David Headley, the Pakistani-American man who helped plan the November 2008 terrorist attacks in Mumbai, India, today expressed remorse for his involvement in those attacks for the first time publicly.
Headley, of Chicago, is the government's star witness at the trial of Tahawwur Rana, who is charged with providing material support to Lashkar-e-Tayyiba, the terrorist group behind the Mumbai attacks. Rana allegedly supported Headley's operational planning for the attacks by letting him use his immigration business as a front for Headley's time in Mumbai.
In court today, an attorney representing Rana asked Headley if he was still proud of his actions. Headley told the jury, "No."
Under previous questioning by prosecutors in the case, Headley said he was initially very pleased with the results of the attacks that left 164 people dead including six Americans.
David Headley Describes Denmark Plot, Ignoring FBI Query
Headley today also described his involvement in planning for another attack -- in Denmark, against the Jyllands Posten newspaper -- and how his desire not to interrupt that planning led him to ignore the FBI when it wanted to talk to him about Mumbai.
In December 2008, Headley's cousin in Philadelphia informed him that the FBI wanted to speak with him about Mumbai. At the time, Headley said, he was in Pakistan.
"I didn't want to wait" on the Denmark planning, Headley told the jury.
Although there was pressure on members of Lashkar-e-Tayyiba, Headley said he was not concerned the FBI wanted to speak to him.
"It didn't seem anything serious," Headley said.
Headley and terrorist groups targeted the Jyllands Posten newspaper for publishing cartoons that they felt mocked the prophet Muhammad.
And, it seems, Headley may have engaged in some mocking in the other direction. He testified today that he bought his Pakistani handlers "Copenhagen" hats on his trip as souvenirs.
"It was a joke because the guys you gave the hats to knew you were going to be killing people in Denmark," defense counsel Patrick Blegen suggested. "You were sharing a conspiratorial joke."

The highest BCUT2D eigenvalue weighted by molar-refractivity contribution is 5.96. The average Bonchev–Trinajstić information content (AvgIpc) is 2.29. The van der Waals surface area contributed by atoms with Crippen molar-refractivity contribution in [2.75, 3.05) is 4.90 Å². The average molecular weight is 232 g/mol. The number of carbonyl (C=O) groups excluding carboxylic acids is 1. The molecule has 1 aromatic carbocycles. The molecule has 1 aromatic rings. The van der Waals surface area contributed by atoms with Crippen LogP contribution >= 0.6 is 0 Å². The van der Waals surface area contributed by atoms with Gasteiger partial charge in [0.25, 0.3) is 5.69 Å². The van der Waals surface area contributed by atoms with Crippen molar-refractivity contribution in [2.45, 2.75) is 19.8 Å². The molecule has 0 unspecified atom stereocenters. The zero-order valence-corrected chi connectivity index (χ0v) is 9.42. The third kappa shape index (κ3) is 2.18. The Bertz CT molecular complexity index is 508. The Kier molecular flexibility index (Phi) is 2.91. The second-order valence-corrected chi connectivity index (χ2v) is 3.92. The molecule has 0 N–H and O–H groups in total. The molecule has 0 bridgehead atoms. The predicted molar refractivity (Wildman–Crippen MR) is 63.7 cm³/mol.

In part of a wider defense strategy of attempting to distance Rana from Headley's plots, Blegen noted that Rana did not get a hat from Headley.
During his visits to Denmark in early 2009, Headley allegedly used the cover of Rana's business to visit the newspaper's offices, where he expressed interest in buying an advertisement for the Immigrant Law Center. Headley made surveillance films of the newspaper's offices and surrounding areas.
Headley was arrested in October 2009, when he was leaving the United States to go to Pakistan to give his handlers the surveillance videos.
The attacks planned for Denmark were dubbed the "Mickey Mouse Project" by Headley for use in coded conversations. However, defense attorneys said, though Headley used the abbreviation MMP in emails to his handlers in Pakistan, he did not use the abbreviation when he sent messages to Rana.
The defense also noted that Rana and his business partner, Raymond Sanders, an immigration lawyer, were interested in expanding their immigration business in India and in Scandanavia.
The jury has seen an email that Headley sent Rana in which he wrote, "I checked out business opportunities here ... they seem quite promising."
"No reference to MMP," said Charles Swift, a Rana defense attorney.
When he was questioned by the prosecution, Headley testified that he and Rana discussed the plan to attack the Danish newspaper.
Blegan today asked why there was no evidence of that other than Headley's claim.
"He said 'OK,'" Headley said. "I'm not saying that he was jumping at joy."